City Profile — 06 October 2012
Seven myths about Addison Mizner

Susan Gillis, curator of the Boca Raton Historical Society, and the late Donald Curl, an original faculty member at Florida Atlantic University and Addison Mizner expert, compiled a list of trivia to put to rest what they called “much malarkey” that has been published in Alva Johnston’s The Legendary Mizners and Theodore Pratt’s The Story of Boca Raton about the noted Boca Raton architect and planner.

“When they believed the facts interfered with an interesting tale, the facts suffered,” Curl wrote.

Myth 1: Addison Mizner was an untrained and reactionary architect with a soiled reputation within the architectural community.

Reality: He didn’t go to an architecture school, but he trained as an apprentice, which was the custom at the time. Mizner was recognized by fellow architects and was featured in respected architectural publications.


Myth 2: Mizner designed the historic section of the Boca Resort & Club, known as the Cloister.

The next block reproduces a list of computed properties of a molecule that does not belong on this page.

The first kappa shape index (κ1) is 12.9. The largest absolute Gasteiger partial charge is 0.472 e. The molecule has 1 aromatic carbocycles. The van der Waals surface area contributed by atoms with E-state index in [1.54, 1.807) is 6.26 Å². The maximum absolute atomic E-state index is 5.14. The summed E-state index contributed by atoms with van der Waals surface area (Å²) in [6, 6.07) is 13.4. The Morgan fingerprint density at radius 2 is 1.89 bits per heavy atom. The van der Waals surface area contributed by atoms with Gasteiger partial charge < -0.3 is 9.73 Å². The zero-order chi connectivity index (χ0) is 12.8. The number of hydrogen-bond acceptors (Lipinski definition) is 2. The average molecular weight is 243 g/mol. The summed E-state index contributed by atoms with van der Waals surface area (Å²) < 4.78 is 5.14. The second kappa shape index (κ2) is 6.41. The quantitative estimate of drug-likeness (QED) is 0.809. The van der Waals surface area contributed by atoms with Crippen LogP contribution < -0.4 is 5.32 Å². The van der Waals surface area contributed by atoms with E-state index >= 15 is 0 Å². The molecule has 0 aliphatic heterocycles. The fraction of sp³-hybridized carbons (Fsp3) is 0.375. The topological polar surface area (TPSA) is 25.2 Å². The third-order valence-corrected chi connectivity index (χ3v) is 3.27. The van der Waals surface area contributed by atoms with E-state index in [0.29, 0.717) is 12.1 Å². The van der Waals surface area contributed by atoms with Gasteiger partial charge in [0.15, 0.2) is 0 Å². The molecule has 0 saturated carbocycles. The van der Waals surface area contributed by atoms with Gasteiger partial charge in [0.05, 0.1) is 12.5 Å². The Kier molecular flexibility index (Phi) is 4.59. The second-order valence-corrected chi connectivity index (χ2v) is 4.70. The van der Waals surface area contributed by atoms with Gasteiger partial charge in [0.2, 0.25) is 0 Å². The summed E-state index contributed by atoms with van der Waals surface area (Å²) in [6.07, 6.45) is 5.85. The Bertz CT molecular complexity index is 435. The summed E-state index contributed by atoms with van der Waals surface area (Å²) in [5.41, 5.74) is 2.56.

Reality: Although Mizner designed the two historic sections of the hotel, the easternmost section and the Boca Raton Club were commissioned by second owner Clarence Geist who hired New York architects Schultze and Weaver.


Myth 3: The main lobby and courtyard of the Boca Resort & Club were designed by Mizner.

Reality: Schultze and Weaver designed them.


Myth 4: The columns of the Cloister Inn look top heavy because they were installed upside down.

Reality: Not true. They are Gothic style.


Myth 5: Mizner found the “slave girl” sculpture, which sits in the center of the main courtyard at the Boca Resort, in a Tuscan town.

Reality: The fountain, which Mizner probably never saw, was part of a 1929 Schultze & Weaver addition.


Myth 6: Mizner was the “inventor” of  Boca Raton.

Reality: Boca was founded in the 1890s as a small farming community. The Town Council appointed Mizner city planner and he put Boca on the map.


Myth 7: Mizner forgot to put kitchens in his designs for the homes in Old Floresta. 

Reality: All of the 10 original models were designed with kitchens.

—Complied by Charlyne Varkonyi Schaub

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